Fort Myers, Fla. (Sept. 12, 2017) --
Airmen from the 202nd RED HORSE of Camp Blanding, Florida, split into five teams and spread throughout South Florida.
After riding out Hurricane Irma in a high school football team’s weight room in Sebring, they dispersed the next morning, on a mission to the hardest-hit areas.
“The primary purpose for engineers in a hurricane response of this scale is route clearance, making sure that state roads are clear for National Guard response, emergency responder response, power trucks, etc. to restore life, health and safety to that region,” said Army Lt. Col. Elizabeth Evans, 753rd Brigade Engineer Battalion commander. “The secondary purpose would be for what RED HORSE specifically brings in, which is that airfield expedient restoration, so that we can fly elements in and out of the affected area.”
Florida is split into three areas , making each area a task force, said Evans. Task Force Jupiter consists of emergency management zones 4, 6 and 7, spanning from north of Tampa in the Homosassa/Crystal River area, down along the I-75 corridor to the Keys, and up over to Palm Beach County on the southeast side.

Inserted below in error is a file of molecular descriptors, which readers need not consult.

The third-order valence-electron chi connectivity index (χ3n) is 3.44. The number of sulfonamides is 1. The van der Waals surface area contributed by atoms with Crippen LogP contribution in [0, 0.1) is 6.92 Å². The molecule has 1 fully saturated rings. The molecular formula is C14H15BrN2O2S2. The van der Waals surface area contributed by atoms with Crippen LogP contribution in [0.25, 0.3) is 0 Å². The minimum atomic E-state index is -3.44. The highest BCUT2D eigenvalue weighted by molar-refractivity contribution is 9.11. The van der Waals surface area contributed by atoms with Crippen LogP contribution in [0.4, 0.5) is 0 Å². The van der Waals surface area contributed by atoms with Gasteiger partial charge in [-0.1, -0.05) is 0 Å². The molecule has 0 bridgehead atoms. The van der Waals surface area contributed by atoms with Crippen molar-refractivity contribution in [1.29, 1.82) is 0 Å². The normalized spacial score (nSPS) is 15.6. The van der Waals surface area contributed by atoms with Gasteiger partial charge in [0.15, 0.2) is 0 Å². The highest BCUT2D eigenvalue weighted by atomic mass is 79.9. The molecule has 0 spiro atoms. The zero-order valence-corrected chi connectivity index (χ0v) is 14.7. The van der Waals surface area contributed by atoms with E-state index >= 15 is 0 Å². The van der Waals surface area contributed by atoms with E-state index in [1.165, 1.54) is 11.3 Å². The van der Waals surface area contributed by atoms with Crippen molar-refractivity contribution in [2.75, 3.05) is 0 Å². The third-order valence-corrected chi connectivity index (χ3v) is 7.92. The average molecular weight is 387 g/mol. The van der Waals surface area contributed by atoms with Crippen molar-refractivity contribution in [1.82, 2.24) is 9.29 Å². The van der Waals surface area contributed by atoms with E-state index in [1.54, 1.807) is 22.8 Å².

The 53rd Infantry Brigade covers Task Force Jupiter. Battalions from other Florida National Guard units, as well as units outside the state are attaching to Jupiter to assist. Evans commands all engineers within these zones.
“There is rarely a time that we will ever go execute a mission that we don’t take on additional engineer assets,” said Evans. “This is exactly what we’re designed to do, is to slice out our organic engineers and absorb other engineers into our footprint to help us accomplish a construction type mission.”
RED HORSE proves they are one such asset, with Air Force Maj. Peter Rogell, RED HORSE hurricane detail commander, overseeing all 102 engaged Airmen.
“It’s been quite impressive with the rapid response of the 202nd members to truly respond to this short notice mobility movement,” said Rogell. “I couldn’t be more impressed with the senior NCOs and the guidance they have given to the younger troops on their first hurricane response.”
Evans speaks highly of these Airmen as well, fully trusting their capabilities. She addressed the group in a commander’s call before the storm, prepping but also inspiring them.
“The key to this operation is the engineer,” said Evans. “You succeed, we succeed as a state. You fail, we fail as a state. We will not fail.”